ANDY Murray has split from his coach in what has been described as a “mutual” agreement to end their two-year partnership.
Amélie Mauresmo has been by the British number one’s side since the summer of 2014, with former French professional credited with helping improve Murray’s performances after his return from a back injury.
But their parting of ways comes after Murray was beaten in the Madrid Open final on Sunday by Novak Djokovic, a defeat which saw him lose his world number two ranking to Roger Federer.
It throws into doubt Murray’s preparations for a busy summer schedule, during which he will defend his Olympic men’s singles title in Rio.
In a statement released by his management company, Murray said: “I’ve learned a lot from Amélie over the past two years. She’s been a calming influence in the team and we’ll miss having her around.
“I’ll take some time to consider the next steps and how we progress from here, but I’d like to thank her for everything she has done, she’s been an invaluable member of the team.”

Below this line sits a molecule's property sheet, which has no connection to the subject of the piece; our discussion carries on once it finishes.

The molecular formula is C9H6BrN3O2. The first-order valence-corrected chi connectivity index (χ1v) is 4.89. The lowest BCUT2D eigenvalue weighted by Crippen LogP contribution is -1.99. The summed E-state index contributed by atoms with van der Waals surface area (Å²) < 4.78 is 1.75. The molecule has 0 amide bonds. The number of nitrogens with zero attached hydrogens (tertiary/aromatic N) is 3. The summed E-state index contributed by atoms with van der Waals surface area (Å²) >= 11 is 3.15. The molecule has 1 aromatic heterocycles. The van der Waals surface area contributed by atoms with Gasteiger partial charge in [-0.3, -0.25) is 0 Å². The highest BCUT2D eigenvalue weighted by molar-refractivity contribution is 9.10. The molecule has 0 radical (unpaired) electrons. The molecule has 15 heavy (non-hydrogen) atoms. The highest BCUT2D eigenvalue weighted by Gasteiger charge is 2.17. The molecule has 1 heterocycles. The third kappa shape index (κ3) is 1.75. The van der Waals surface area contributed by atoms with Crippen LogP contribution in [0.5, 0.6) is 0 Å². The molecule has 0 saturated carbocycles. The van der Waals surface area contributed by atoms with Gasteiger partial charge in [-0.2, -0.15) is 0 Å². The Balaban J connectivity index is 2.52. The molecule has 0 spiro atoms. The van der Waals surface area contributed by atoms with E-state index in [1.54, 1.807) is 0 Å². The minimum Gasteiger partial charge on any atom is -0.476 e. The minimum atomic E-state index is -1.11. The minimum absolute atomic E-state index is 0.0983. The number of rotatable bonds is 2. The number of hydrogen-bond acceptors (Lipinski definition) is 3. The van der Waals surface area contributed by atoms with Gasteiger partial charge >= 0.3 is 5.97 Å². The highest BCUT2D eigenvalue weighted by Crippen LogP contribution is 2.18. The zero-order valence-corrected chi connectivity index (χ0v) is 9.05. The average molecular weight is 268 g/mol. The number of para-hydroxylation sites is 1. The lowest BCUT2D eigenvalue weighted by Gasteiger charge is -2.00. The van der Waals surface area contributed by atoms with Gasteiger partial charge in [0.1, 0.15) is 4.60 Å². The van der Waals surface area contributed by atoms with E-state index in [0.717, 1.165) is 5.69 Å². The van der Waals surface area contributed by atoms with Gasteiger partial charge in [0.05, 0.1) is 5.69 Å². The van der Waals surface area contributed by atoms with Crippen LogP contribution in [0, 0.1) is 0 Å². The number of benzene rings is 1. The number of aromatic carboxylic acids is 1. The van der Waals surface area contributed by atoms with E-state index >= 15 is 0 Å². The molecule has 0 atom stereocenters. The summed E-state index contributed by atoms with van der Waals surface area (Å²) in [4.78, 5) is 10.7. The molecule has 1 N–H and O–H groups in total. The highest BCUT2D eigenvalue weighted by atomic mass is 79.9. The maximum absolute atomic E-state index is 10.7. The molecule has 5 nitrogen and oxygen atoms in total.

Mauresmo, 36, gave birth to her first child, Aaron, last August and took six months off from her coaching role, with Jonas Bjorkman covering for her. Bjorkman left Murray’s team at the end of 2015 when Mauresmo returned.
In a statement, Mauresmo, the former women’s world number one, said: “Working with Andy over the last two years has been a fantastic experience for me. I’ve thoroughly enjoyed being part of the great team of people he has around him. Dedicating enough time along with the travel has been a challenge for me. I wish him and [his] team well and I hope he goes on to win many more titles.”
Although Murray failed to add to his haul of Grand Slam titles under her guidance, his performance as a clay court player improved.
The split comes less than two months after Murray, 28, dismissed talk of a rift between himself and Mauresmo as he adjusted to parenthood.
In March, Murray played down talks of problems with her after he crashed out of the Miami Open.
He told a post-match press conference: “If I’d had a falling out then Amélie wouldn’t be here at the tournament. We had dinner with all our families last night, so we certainly haven’t fallen out.”
Murray was the first leading male player to employ a female coach.
Speaking at the time of Mauresmo’s appointment, which followed his hugely successful relationship with Ivan Lendl, he said: “I’ve always had a strong female influence in my career and that’s something I needed right now.”